VIC-1211A Super Expander
The VIC-1211A is a peripheral produced by Commodore for its VIC-20 computer. This utility cartridge provides 3K of additional Random Access Memory (RAM) and a BASIC extension (providing enhancements to the VIC-20's built in programming language). Like all of the utility cartridges produced by Commodore for the VIC-20, the Super Expander came in a brown plastic cartridge case.
A VIC-20 with a VIC-1211A Super Expander inserted in its cartridge slot will indicate 6519 bytes free (the VIC-1210 3K RAM Cartridge shows 6655 bytes free). The few missing bytes are used by the expander itself for BASIC extension functions. The Super Expander gives the BASIC interpreter extra commands that are less esoteric than PEEKing and POKEing memory locations. Commands to read the joystick and paddle port are implemented as well as commands that allow a user to more easily draw high resolution graphics (such as lines, arcs and circles). Sound is also easier to program as the method to specify note pitch and volume has been simplified.
SOUND s1, s2, s3, s4, v
...substituting values for the variables will set the pitch values of the VIC's three tonal voices (s1 to s3), the noise voice (s4) and set the global volume (v) of all the voices. Furthermore, the Super Expander's "music writing" mode - an extension to the PRINT command - allows notes to written by name (i.e. C, D, E...) and tempo, octave & note duration to be specified by letter code.
DRAW c, X1, Y1 to X2, Y2
...substituting numerical values for the variables listed will draw a high-resolution line between the points specified by the two pairs of X & Y co-ordinates. The color of the line is specified by substituting "c" with a value between 0 and 15.
Without the Super Expander the same graphic and sound functions can only be accomplished by using POKE commands and FOR...NEXT loops.
The VIC-1211A Super Expander makes greater use of the VIC-20's function keys by attaching some of the most commonly used BASIC commands to them. With a Super Expander installed, a single press of any of these keys will type a whole command word (such as PRINT) on the screen instantly. The function keys can also be made to recall other commands as specified by the user.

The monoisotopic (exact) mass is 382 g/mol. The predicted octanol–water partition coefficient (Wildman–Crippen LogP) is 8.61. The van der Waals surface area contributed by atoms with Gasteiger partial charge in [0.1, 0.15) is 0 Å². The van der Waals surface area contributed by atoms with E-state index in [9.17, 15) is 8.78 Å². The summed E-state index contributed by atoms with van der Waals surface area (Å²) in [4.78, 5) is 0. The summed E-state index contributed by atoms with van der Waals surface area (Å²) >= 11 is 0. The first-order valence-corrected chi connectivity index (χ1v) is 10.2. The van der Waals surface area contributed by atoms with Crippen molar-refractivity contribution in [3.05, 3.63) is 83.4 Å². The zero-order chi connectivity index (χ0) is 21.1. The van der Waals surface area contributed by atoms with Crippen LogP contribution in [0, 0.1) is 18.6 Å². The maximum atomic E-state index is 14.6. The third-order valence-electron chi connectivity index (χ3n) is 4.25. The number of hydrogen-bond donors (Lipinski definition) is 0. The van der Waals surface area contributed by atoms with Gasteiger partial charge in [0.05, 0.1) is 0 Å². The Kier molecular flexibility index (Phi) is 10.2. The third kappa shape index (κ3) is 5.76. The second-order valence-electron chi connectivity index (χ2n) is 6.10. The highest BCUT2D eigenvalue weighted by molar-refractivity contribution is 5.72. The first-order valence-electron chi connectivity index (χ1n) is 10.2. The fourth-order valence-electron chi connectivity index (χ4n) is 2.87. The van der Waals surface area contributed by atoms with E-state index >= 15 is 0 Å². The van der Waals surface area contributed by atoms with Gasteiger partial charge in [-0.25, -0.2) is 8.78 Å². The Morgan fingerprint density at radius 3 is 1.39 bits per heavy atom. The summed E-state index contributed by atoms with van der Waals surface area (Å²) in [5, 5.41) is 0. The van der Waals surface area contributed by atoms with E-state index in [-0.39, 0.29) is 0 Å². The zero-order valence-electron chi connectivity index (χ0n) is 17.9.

The Super Expander high resolution screen area is 160×160 pixels (although technically the VIC 6560 chip was capable of 192×200). Multicolor high resolution mode can also be used although the pixels are twice as wide as mono-color pixels (meaning a reduced resolution of 80×160). Both graphic modes can be used simultaneously. Screen co-ordinates in the commands such as DRAW are not expressed directly in the 0..159 or 0..80 range but scaled up to 0..1023 per axis. Because of the slow pixel-by-pixel method by which graphics are drawn to the screen, the Super Expander's high resolution modes are too slow to use in fast-paced arcade type games.
Unfortunately, programs written using the special commands of the VIC-1211A Super Expander can only be run on a VIC-20 with a Super Expander installed. Because the Super Expander was not ubiquitous among VIC-20 owners in the 1980s, software requiring it was almost non-existent. One of the few titles that made use of the Super Expander was the Fantasy/RPG/Management game "Citadel" which displayed high-resolution graphics in its loading screen.